Rabbi Eliyahu, the Gaon from Vilna, once compared our exile from Eretz Yisrael as a person deceased. Immediately after death the body exists in its entirety, lacking only the soul. Over time the body disintegrates, leaving only bones. Eventually the bones too rot, leaving only the barest of remains. So the Gaon spoke of Am Yisrael, exiled from its homeland. The body without the soul, the Jewish people still concentrated together, then the disintegration of the body, the dispersion throughout the world, leading to the rotting of the bones, the assimilation, the persecution, the holocaust. Yet from those almost non-existent remains, there is suddenly rebirth ? the rebirth of the Jewish people in their homeland, the creation of a state, an army, an economy, schools, yeshivas, truly revival of the dead. That is otzma ? that is might.
Over the years that might seemed to have dwindled, kind of a crash after an enormous high. Then, in 1967, the euphoria returned, reaching new heights with a further liberation of our holy cities, Jerusalem and Hebron, of Judea and Samaria, the very heart of our existence. Again, a tremendous otzma ? bringing with it unification of a divided and mixed up people, trying to find itself, attempting to identify itself.
Again, following the high, another crash, 1973. Every now and then there appeared a rectification of the crash, in 1976, Entebbe, and later the massive Ethiopian and Russian aliyahs. Yet people could not find themselves, and searched for a kind of utopia, a Shangri-La, an easy way out of the problems that encompassed us. Then the trap-door fell and the great hope for peace was replaced by the magic mantra: Oslo, Oslo, Oslo. Forget all other values, forget all other dreams, just chant, over and over again: Oslo, Oslo, Oslo. It hypnotized tens and hundreds of thousands of people. Despite the real, ugly image in the looking-glass, the masses seemed to have been brainwashed: Oslo, Oslo, Oslo. The chant seemed to uplift, but in reality it weakened, bringing a crumbling of otzma ? of might. Might, not only physical might, but colossal ideals, collapsed, hanging somewhere in never-never land, in an unknown limbo, waiting for someone on a great white horse to save the masses.
Or so it was thought. Where is the otzma, the might? Where is the courage? Where are the principles upon which our people were founded, which gave us the ability to rise from the dead? Yet, the otzma, the might, did not disappear, it did not evaporate. Perhaps it was temporarily hidden from our eyes, or perhaps some of us had our eyes closed and forgot to open them, but the otzma hasn?t left us.
For the past year Hebron has been under fire. The never-ending gunfire, the killing of an infant and the wounding of others. Terror attacks on the roads, snipers, bombs, suicide killers ? you name it. A few weeks ago two women were shot and injured during the Succot holidays, standing outside the Tomb of the Patriarchs, perhaps the supreme exemplification of the roots of our people. Terrorists shot two days in a row at large crowds gathered in Hebron to celebrate the autumn holiday. Who, in their right mind, would expect more people, masses of people, only weeks later, to put their lives in jeopardy at the same site? Yet, it happened. One week ago, on the Sabbath we read in the Torah of how Abraham, the first Jew, the first believer in one G-d, the founder of all of monotheism, purchased, against enormous odds, the first Jewish possession in the Land of Israel, the Machpela Cave here in Hebron. It seems that Abraham?s otzma, Abraham?s might, filtered into our souls, the collective soul of the Jewish people, and that otzma again showed itself only a week ago.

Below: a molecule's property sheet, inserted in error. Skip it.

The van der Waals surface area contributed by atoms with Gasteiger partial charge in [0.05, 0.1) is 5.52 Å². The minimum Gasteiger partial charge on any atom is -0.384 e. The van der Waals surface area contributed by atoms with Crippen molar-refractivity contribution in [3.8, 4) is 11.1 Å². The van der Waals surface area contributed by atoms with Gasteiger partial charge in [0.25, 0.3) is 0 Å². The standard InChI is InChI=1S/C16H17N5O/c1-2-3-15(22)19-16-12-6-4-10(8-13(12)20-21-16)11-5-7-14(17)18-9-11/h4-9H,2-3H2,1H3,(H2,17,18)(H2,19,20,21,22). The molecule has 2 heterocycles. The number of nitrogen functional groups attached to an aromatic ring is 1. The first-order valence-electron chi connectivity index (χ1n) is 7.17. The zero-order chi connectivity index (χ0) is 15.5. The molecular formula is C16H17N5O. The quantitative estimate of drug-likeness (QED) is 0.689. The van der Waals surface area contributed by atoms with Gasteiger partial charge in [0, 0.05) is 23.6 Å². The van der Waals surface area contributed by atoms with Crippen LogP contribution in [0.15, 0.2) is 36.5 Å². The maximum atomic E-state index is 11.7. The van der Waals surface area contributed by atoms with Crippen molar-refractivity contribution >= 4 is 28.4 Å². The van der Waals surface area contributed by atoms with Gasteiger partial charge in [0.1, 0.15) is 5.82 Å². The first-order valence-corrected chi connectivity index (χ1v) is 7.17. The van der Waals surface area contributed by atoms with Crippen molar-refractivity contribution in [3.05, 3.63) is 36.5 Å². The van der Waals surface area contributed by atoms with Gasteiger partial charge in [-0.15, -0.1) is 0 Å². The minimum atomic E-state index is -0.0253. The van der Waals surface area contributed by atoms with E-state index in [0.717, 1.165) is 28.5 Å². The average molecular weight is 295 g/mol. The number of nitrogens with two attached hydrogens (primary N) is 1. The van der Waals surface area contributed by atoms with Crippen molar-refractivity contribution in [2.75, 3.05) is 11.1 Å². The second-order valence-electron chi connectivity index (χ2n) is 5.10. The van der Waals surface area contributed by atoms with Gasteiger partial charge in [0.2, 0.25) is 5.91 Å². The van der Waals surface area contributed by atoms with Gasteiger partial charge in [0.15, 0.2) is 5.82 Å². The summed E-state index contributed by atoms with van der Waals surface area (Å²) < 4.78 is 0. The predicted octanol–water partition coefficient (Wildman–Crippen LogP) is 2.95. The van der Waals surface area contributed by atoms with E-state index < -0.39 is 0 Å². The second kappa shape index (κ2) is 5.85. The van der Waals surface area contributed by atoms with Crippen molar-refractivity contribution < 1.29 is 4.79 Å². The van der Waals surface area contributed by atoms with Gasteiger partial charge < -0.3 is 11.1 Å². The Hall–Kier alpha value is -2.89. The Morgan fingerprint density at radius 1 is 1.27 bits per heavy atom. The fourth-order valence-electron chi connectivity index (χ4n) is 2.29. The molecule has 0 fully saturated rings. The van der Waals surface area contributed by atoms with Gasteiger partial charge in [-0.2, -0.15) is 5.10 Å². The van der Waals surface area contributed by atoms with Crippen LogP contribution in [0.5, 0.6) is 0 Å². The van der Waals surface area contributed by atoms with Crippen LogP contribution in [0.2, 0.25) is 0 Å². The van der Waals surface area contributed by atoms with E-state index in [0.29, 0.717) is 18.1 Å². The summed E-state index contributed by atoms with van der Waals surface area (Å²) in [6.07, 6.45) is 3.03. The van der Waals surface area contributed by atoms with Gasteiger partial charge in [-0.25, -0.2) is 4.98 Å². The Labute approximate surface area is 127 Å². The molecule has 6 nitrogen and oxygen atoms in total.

On that Friday afternoon, somewhere in the vicinity of 20,000 people came to spend a full day in the city of Hebron. They came from all over, including a group from the United States who came especially for this Shabbat. Thousands of those people stood outside the monumental structure, built by Herod 2,000 years ago above the caves that Abraham purchased, where the women had been shot and injured only weeks before. Nothing had changed. The terrorists still controlled the hills above us and they could have shot again, perhaps it was even expected, but that did not stop the crowds. Friday night and Saturday morning, thousands who could not enter the building for Sabbath worship, simply because there was no more room, stood outside praying, reading the ancient story from the Torah, singing, dancing and celebrating the birth of the Jewish people almost 4,000 years ago and the rebirth of the Jewish people almost 54 years ago.
During the afternoon, thousands upon thousands walked the streets from Avraham Avinu to Beit Hadassah to Tel Rumeida and back to the Cave of Machpela, not hesitating, showing no fear. Doing what comes naturally, walking the streets of our city, of our home, in our homeland, immersed in the faith our Patriarchs and Matriarchs, which was planted in us thousands of years ago.
That is otzma. That is might.
Don?t let anyone tell you otherwise ? the otzma of Am Yisrael has not disappeared. Sometimes it looks as though it has perhaps faded a little, but in reality it?s still there, because it?s a part of us, as is the air we breath and the blood in our veins. It is part of our soul. That otzma, that might, having kept us alive through a 2,000 year exile, has not abandoned us in our homeland. It is that which will pull us out of the limbo, the never-never land of Oslo, back into the authentic reality of Am Yisrael in Eretz Yisrael. Remember the word ? a bona fide mantra, given to Abraham as a gift from G-d and handed down through the ages ? ?Otzma.?